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Unformatted text preview: iated and thus capture the possibility that institutions have
portfolios that are exposed to common shocks (see for example Caccioli et al. 2012).
Two key ﬁndings emerge from this analysis. First we compute the probability that default at a given
node causes defaults at other nodes (via network spillovers), and compare this with the probability that
all of these nodes default by direct shocks to their outside assets with no network transmission. We
derive a general formula that shows when the latter probability is larger than the former, in which case
we say that contagion is weak. A particular implication is that contagion is always weak unless there is
substantial heterogeneity in node sizes as measured by their claims outside the ﬁnancial sector. More
generally, contagion will tend to be weak unless the originating node is large, highly leveraged, and –
crucially – has a relatively high proportion of its obligations to other ﬁnancial institutions as opposed to
the nonﬁnancial sector. Second, the analysis shows that the total additional losses generated by network
spillover eﬀects are surprisingly small under a wide range of shock distributions for plausible values of
model parameters. Both of these results are consistent with the empirical and simulation literature on
network stress testing, which ﬁnds that contagion is quite diﬃcult to generate through the interbank
spillover of losses (Degryse and Nguyen 2004, Elsinger, Lehar, and Summer 2006, Furﬁne 2003, Georg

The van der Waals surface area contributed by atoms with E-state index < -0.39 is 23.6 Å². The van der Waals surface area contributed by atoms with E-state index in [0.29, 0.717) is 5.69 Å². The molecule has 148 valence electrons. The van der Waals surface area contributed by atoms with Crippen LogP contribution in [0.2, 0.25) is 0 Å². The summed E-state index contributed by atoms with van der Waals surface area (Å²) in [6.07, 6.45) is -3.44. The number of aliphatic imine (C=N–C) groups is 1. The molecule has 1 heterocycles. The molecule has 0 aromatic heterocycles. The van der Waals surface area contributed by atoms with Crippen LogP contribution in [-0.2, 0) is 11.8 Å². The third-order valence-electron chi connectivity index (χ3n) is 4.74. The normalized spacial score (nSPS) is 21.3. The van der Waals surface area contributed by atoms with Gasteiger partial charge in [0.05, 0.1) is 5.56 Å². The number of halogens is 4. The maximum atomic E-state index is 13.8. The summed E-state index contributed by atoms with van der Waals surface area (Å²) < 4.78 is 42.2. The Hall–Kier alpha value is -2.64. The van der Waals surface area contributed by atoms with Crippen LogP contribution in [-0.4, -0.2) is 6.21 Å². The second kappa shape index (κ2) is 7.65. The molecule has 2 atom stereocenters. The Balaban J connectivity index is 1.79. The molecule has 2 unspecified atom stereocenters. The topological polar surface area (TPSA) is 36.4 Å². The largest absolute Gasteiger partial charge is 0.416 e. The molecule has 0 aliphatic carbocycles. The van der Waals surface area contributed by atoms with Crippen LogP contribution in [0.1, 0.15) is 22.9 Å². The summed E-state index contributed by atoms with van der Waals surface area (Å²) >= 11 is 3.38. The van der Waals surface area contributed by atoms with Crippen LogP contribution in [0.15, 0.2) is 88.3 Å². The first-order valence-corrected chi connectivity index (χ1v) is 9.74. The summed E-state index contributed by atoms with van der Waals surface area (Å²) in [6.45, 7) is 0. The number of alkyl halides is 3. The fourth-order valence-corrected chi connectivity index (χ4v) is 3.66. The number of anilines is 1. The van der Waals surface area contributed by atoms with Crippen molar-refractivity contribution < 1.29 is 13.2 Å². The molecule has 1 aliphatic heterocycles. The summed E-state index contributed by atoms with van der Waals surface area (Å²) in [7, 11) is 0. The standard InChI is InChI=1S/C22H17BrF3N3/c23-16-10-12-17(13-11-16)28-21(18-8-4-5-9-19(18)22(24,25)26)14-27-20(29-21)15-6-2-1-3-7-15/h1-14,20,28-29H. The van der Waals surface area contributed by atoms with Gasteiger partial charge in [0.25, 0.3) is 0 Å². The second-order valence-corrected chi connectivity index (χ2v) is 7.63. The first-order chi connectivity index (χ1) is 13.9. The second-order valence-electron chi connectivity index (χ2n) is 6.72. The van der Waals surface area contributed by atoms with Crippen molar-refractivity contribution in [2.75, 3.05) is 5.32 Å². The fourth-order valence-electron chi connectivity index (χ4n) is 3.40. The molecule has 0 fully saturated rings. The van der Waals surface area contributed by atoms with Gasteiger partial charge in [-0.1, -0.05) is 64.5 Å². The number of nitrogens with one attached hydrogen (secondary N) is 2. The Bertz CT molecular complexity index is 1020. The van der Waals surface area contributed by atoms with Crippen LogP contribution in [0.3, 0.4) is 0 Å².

2011, Nier et al. 2007). Put diﬀerently, our results show that contagion through spillover eﬀects becomes
most signiﬁcant under the conditions described in Yellen (2013), when ﬁnancial institutions inﬂate their
balance sheets by increasing leverage and expanding interbank claims backed by a ﬁxed set of real assets.
These results do not imply that all forms of network contagion are unimportant; rather they show that
simple spillover or “domino” eﬀects have only a limited impact at realistic levels of payment obligations
between banks. This leads us to examine other potential sources of contagion. The prior literature
has focused on the role of ﬁre sales, that is, the dumping of assets on the market in order to cover
losses.3 Here we shall focus on two alternative mechanisms that are more immediate extensions of the
simple spillover mechanism in the Eisenberg-Noe model and thus allow a more immediate comparison:
bankruptcy costs and losses of conﬁdence.
Bankruptcy costs magnify the costs associated with default both directly, through costs like legal
fees, and indirectly through delays in payments to creditors and disruptions to the provision of ﬁnancial
intermediation services necessary to the real economy. We model these eﬀects in reduced form through a
multiplier on losses when a node defaults. This approach allows us to estimate how much the probability
of contagion, and the expected losses induced by contagion, increase as a function of bankruptcy costs. A
somewhat surprising ﬁnding is that bankruptcy costs must be quite large in order to have an appreciable
impact on expected losses as they propagate through the network.
A second mechanism that we believe t...
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This document was uploaded on 02/20/2014 for the course ECON 101 at Pontificia Universidad Católica de Chile.
- Spring '11